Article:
Hello and welcome back to my blog. Since we briefly touched on antennas in our last post, I thought this would be the next logical topic. In this post, we are going to do a general overview on different types of antennas. In later posts we will go into a more in depth view of them as well as the theory behind them and even plans on how to build them. This topic I think will be spread out of the next few posts so please stay tuned to further posts on this topic. Now, lets move onto the meat of this post, ok?

So first off, lets talk about the two general types of antennas. The two basic types of antennas are omnidirectional and directional.

Omnidirectional Antennas

mag mount antennas
Mag-mount Antenna (Affiliate Link – Click on Picture to buy one from

Omnidirectional antennas transmit and receive in a way that the name sounds. They transmit and receive in all directions at once. This has its advantages and disadvantages. The advantages of it is that if you are talking to someone to the north of you and someone calls you that is located south of you you can hear them call you. This disadvantage of it is that the power that is being transmitted from your radio is that it is radiated in all directions. So when you are talking to that person to the north of you, the power that is being radiated to the west, south and east is being wasted.

Omnidirectional antennas are probably the most commonly used antennas in the communications industry. For the ham radio operator, they are the antenna that you have on your vehicle or the vertical antenna that you have at your house. For non-hams, your stereo in your vehicle uses one, tv and radio stations use them, the antenna on your wifi router also uses one. Omnidirectional antennas are perfect when you need broad coverage or you dont know which direction the signal will be coming from.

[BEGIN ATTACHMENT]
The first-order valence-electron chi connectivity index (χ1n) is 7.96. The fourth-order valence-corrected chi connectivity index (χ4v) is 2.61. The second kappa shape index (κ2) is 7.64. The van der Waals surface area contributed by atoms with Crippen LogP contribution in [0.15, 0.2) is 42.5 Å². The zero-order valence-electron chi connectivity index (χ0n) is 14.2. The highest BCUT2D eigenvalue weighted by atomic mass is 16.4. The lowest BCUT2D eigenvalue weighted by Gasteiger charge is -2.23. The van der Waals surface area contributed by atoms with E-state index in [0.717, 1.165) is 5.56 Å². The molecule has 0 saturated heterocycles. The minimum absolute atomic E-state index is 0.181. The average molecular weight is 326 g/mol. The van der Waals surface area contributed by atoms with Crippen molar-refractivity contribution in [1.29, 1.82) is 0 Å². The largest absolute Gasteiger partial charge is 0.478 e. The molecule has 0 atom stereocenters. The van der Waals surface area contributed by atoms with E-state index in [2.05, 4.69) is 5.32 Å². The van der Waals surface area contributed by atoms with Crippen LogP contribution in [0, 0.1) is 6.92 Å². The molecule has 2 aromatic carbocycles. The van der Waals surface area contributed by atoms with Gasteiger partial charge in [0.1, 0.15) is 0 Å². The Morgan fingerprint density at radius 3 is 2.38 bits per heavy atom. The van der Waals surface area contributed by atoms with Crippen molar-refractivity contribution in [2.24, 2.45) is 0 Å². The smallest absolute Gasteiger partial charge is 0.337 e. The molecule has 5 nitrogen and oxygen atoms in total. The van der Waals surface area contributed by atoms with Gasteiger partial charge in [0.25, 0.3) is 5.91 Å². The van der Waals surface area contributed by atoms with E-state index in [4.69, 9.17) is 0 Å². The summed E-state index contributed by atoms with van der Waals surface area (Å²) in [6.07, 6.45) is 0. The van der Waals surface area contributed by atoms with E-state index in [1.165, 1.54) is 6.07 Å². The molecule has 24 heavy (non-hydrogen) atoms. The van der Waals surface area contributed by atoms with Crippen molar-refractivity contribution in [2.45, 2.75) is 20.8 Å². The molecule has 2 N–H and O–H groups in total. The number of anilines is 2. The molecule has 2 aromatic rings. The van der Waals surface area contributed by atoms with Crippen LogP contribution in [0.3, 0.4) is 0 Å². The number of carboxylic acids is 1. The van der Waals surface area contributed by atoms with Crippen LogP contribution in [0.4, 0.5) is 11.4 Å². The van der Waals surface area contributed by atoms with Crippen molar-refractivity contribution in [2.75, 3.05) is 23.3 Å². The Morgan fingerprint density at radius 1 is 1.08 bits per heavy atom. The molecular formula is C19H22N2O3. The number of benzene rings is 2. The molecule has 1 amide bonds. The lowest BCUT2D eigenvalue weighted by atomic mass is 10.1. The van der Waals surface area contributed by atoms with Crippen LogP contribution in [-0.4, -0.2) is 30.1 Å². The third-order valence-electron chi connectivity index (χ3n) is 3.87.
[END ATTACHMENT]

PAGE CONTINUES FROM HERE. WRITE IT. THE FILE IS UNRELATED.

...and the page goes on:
Directional Antennas

yagi1 - Antennas
9 Element Yagi Antenna (Affiliate Link – Click on Picture to buy one from

With directional antennas, they are built in a way that the power that is radiated towards the back of the antenna is cancelled out and the power that is transmitted towards the front of the antenna is reinforced. The result of it is a radiated beam of energy that is transmitted in the direction the antenna is pointed, much like a flashlight does with light.

Directional antennas are used for many things, not just ham radio. If you have an outside tv antenna, that is a directional antenna. Yea I know, these types of antennas are getting fewer and far between, because a lot of people have satellite TV now-a-days, Well, the satellite dishes are also directional antennas known as parabolic dishes.

Like I said above, this is going to be the first post in a series of posts talking about antennas. The next post will be covering omnidirectional antennas. We will talk about the different types of antennas for both vhf/uhf and hf bands. We will talk about how to make your own antennas and the formulas behind building your own antenna.

Followed by directional antennas. Directional antennas are a little more complicated that omnidirectional and take more pieces to build one. We will also go into the process of building one and all the math behind it.

The last of this series will be covering safety. Well will talk about safety regarding antenna construction, installation and RF safety. Remember with anything that you do, not only those things that have to do with ham radio, safety first. As a 911 dispatcher and a ham I have heard my share of accident stories when it comes to things that happen when the person doesn’t the proper precautions.

I think we will end this post here. I hope that I gave you some food for thought about antennas and peaked your interest about this topic. As usual, please share my blog with your friends or those that might be interested in ham radio. Don’t forget to like my facebook page or click on the subscribe button on the right to be alerted of new posts.

73 de K5CLM

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